APRA lets the heat off banks

APRA lets the heat off banks

Australian Prudential Regulation Authority (APRA) will soon release so called ‘heatmaps’ for default superannuation products.

The ACTU is concerned these heatmaps do not measure the true performance of super funds because APRA has made assumptions about the safety of certain asset classes and designed a system which is fundamentally flawed.

The heatmaps do not consider the actual performance for members of their fund, their net return. The design of the heatmaps shows the bank-owned funds performing much more strongly than they are.

The heatmaps only look into the performance of MySuper products, ignoring the systemic failures of bank-owned superannuation funds’ choice options – which make up the vast majority of retail superannuation products. It also ignores the highly damaging SMSF sector which rip off workers.

The release of this misleading data comes as the Morrison Government is pursuing a bill which would rip the bargaining rights of workers to nominate a workplace fund, driving business towards the under-performing retail funds.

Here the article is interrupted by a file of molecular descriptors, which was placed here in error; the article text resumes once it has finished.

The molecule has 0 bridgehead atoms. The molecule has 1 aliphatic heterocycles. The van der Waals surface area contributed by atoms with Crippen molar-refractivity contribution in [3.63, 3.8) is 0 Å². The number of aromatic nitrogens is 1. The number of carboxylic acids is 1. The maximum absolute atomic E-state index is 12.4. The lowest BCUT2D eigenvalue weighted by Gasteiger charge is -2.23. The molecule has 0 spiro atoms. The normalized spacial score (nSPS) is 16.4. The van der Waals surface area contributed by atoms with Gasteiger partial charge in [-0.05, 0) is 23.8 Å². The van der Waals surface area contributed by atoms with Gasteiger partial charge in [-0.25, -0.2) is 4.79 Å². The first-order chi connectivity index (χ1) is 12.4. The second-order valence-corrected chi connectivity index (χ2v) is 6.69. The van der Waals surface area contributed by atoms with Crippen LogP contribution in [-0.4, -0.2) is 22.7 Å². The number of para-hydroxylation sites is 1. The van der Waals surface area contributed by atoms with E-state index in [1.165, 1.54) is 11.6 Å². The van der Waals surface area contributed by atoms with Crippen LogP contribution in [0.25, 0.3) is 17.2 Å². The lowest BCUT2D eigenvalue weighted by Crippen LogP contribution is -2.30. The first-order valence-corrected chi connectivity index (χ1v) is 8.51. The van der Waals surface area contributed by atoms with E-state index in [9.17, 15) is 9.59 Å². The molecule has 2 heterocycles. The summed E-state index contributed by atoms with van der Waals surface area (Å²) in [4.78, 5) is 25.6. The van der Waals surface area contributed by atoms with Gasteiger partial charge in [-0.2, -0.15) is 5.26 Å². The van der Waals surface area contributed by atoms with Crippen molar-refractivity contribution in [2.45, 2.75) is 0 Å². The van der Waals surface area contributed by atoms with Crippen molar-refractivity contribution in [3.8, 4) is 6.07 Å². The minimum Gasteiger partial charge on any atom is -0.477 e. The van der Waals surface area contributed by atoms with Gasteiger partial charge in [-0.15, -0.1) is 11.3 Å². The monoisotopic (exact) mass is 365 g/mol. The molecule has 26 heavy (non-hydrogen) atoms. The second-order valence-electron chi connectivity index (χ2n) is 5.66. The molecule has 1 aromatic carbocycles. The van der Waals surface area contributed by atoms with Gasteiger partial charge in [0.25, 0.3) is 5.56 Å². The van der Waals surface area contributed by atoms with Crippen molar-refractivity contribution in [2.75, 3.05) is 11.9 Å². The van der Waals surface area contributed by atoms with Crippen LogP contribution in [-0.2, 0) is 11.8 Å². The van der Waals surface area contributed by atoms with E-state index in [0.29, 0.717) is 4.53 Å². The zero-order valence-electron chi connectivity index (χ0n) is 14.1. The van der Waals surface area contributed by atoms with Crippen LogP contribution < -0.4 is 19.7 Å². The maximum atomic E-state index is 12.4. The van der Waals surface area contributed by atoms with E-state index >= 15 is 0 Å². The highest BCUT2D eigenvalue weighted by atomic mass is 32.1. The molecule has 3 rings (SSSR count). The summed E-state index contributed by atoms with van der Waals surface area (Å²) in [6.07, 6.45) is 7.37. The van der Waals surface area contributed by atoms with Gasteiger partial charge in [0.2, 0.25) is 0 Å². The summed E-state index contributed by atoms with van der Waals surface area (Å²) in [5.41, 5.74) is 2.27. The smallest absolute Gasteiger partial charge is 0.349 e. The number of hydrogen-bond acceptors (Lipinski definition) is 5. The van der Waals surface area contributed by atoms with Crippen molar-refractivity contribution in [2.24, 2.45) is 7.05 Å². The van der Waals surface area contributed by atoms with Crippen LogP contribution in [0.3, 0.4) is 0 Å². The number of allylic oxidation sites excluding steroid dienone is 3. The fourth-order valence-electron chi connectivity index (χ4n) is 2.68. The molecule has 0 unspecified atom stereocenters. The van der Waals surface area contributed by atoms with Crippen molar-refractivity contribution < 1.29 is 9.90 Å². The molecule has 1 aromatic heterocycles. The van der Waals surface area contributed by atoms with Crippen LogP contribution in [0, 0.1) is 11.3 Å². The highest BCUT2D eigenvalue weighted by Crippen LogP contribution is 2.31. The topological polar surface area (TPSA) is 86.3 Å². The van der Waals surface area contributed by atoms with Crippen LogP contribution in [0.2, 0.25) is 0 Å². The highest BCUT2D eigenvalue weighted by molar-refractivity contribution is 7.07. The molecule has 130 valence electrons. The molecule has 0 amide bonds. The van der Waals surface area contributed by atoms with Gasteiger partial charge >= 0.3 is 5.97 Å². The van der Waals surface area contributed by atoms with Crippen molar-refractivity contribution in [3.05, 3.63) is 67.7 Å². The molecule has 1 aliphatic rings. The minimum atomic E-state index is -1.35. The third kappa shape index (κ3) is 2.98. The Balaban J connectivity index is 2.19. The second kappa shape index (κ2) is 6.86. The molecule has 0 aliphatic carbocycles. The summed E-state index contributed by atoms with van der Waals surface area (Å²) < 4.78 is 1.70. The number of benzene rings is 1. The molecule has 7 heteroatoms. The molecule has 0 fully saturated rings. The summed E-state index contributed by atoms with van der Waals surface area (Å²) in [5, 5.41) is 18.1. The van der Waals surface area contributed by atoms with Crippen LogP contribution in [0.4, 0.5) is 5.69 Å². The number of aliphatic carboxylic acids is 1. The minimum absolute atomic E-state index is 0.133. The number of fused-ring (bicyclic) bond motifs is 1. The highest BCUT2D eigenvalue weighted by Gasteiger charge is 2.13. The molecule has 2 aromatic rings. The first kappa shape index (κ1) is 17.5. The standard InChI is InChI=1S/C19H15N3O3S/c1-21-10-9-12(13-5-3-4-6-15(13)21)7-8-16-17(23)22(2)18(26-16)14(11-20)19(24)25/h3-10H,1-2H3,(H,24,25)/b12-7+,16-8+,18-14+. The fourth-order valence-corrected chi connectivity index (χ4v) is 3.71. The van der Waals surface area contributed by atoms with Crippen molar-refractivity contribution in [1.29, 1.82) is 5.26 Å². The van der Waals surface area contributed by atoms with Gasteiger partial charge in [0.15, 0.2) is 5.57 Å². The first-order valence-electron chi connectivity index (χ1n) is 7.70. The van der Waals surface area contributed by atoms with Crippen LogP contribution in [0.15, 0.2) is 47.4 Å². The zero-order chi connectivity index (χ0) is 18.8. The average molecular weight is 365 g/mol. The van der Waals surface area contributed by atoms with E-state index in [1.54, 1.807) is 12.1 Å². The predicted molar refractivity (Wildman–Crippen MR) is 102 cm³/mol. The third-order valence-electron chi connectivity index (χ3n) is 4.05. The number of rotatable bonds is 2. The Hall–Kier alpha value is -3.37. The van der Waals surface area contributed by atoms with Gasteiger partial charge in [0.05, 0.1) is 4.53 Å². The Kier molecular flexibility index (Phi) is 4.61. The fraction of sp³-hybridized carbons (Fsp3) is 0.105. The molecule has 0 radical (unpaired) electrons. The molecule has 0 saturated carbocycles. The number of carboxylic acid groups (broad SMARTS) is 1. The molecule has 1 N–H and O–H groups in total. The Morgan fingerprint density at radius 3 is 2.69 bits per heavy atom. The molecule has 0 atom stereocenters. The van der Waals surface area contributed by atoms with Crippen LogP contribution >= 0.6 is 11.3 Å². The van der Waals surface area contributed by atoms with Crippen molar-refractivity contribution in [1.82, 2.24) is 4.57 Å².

The Government has delayed for years the appointment of the Fair Work Commission panel to decide default funds in awards to keep the banks in default super.

If the Government and regulators were serious about underperformance in super they would act now to appoint the Fair Work Commission Superannuation panel to clean up award super and force chronically underperforming funds out of the default system.

Quotes attributable to ACTU Assistant Secretary Scott Connolly:

“These new APRA ‘heatmaps’ are misleading as they do not take into account the actual returns received by members, nor the funds strategy for its members.

“APRA makes a critical mistake in assuming all unlisted assets are the same, as though an investment in nation-building infrastructure is equivalent to venture capital.

“These heatmaps focus solely on default superannuation and ignore the bank-dominated choice sector which was found to be at best conflicted and in some cases criminal during the Royal Commission.

“This is another example of the Government and APRA pushing the wrong priority in favour of bank-owned superannuation funds. The Government has ignored the lessons of the Royal Commission and continues to kowtow to the banks and their interests.

“The ACTU is calling on APRA to engage better with funds and members’ representatives, support the reinstatement of the FWC Superannuation panel and produce reports which properly informs workers wanting to make a choice.”